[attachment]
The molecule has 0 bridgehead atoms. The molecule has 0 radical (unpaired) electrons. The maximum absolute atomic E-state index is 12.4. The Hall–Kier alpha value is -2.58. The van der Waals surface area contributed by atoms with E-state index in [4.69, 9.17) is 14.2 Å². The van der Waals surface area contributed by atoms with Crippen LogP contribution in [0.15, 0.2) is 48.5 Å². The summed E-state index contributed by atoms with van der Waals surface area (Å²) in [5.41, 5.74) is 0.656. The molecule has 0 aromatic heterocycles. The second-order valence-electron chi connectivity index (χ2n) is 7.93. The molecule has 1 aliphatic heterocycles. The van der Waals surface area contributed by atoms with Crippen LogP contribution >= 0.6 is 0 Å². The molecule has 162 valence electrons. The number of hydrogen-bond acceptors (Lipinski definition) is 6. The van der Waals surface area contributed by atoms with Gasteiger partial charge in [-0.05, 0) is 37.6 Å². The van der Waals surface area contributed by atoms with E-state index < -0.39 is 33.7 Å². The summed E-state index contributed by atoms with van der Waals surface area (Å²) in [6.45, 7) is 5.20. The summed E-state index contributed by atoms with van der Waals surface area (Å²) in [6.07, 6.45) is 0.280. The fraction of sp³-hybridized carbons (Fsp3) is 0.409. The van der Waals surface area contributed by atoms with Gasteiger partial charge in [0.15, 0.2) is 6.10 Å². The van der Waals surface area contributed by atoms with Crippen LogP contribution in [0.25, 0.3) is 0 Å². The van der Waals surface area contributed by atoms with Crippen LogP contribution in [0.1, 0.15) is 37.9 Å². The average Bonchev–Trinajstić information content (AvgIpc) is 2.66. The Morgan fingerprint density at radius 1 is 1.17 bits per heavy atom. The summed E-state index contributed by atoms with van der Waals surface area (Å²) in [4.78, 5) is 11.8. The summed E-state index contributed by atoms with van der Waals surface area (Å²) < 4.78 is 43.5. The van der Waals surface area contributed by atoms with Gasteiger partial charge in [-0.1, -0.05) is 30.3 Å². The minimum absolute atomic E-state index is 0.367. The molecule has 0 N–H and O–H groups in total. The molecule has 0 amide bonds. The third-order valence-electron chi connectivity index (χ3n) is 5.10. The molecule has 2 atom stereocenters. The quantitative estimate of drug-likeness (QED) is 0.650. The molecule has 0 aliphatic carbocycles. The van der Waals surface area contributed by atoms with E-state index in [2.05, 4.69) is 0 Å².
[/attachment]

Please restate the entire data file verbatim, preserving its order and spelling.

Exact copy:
The molecule has 0 bridgehead atoms. The molecule has 0 radical (unpaired) electrons. The maximum absolute atomic E-state index is 12.4. The Hall–Kier alpha value is -2.58. The van der Waals surface area contributed by atoms with E-state index in [4.69, 9.17) is 14.2 Å². The van der Waals surface area contributed by atoms with Crippen LogP contribution in [0.15, 0.2) is 48.5 Å². The summed E-state index contributed by atoms with van der Waals surface area (Å²) in [5.41, 5.74) is 0.656. The molecule has 0 aromatic heterocycles. The second-order valence-electron chi connectivity index (χ2n) is 7.93. The molecule has 1 aliphatic heterocycles. The van der Waals surface area contributed by atoms with Crippen LogP contribution >= 0.6 is 0 Å². The molecule has 162 valence electrons. The number of hydrogen-bond acceptors (Lipinski definition) is 6. The van der Waals surface area contributed by atoms with Gasteiger partial charge in [-0.05, 0) is 37.6 Å². The van der Waals surface area contributed by atoms with E-state index < -0.39 is 33.7 Å². The summed E-state index contributed by atoms with van der Waals surface area (Å²) in [6.45, 7) is 5.20. The summed E-state index contributed by atoms with van der Waals surface area (Å²) in [6.07, 6.45) is 0.280. The fraction of sp³-hybridized carbons (Fsp3) is 0.409. The van der Waals surface area contributed by atoms with Gasteiger partial charge in [0.15, 0.2) is 6.10 Å². The van der Waals surface area contributed by atoms with Crippen LogP contribution in [0.25, 0.3) is 0 Å². The van der Waals surface area contributed by atoms with Crippen LogP contribution in [0.1, 0.15) is 37.9 Å². The average Bonchev–Trinajstić information content (AvgIpc) is 2.66. The Morgan fingerprint density at radius 1 is 1.17 bits per heavy atom. The summed E-state index contributed by atoms with van der Waals surface area (Å²) in [4.78, 5) is 11.8. The summed E-state index contributed by atoms with van der Waals surface area (Å²) < 4.78 is 43.5. The van der Waals surface area contributed by atoms with Gasteiger partial charge in [-0.1, -0.05) is 30.3 Å². The minimum absolute atomic E-state index is 0.367. The molecule has 0 N–H and O–H groups in total. The molecule has 0 amide bonds. The third-order valence-electron chi connectivity index (χ3n) is 5.10. The molecule has 2 atom stereocenters. The quantitative estimate of drug-likeness (QED) is 0.650. The molecule has 0 aliphatic carbocycles. The van der Waals surface area contributed by atoms with E-state index in [2.05, 4.69) is 0 Å².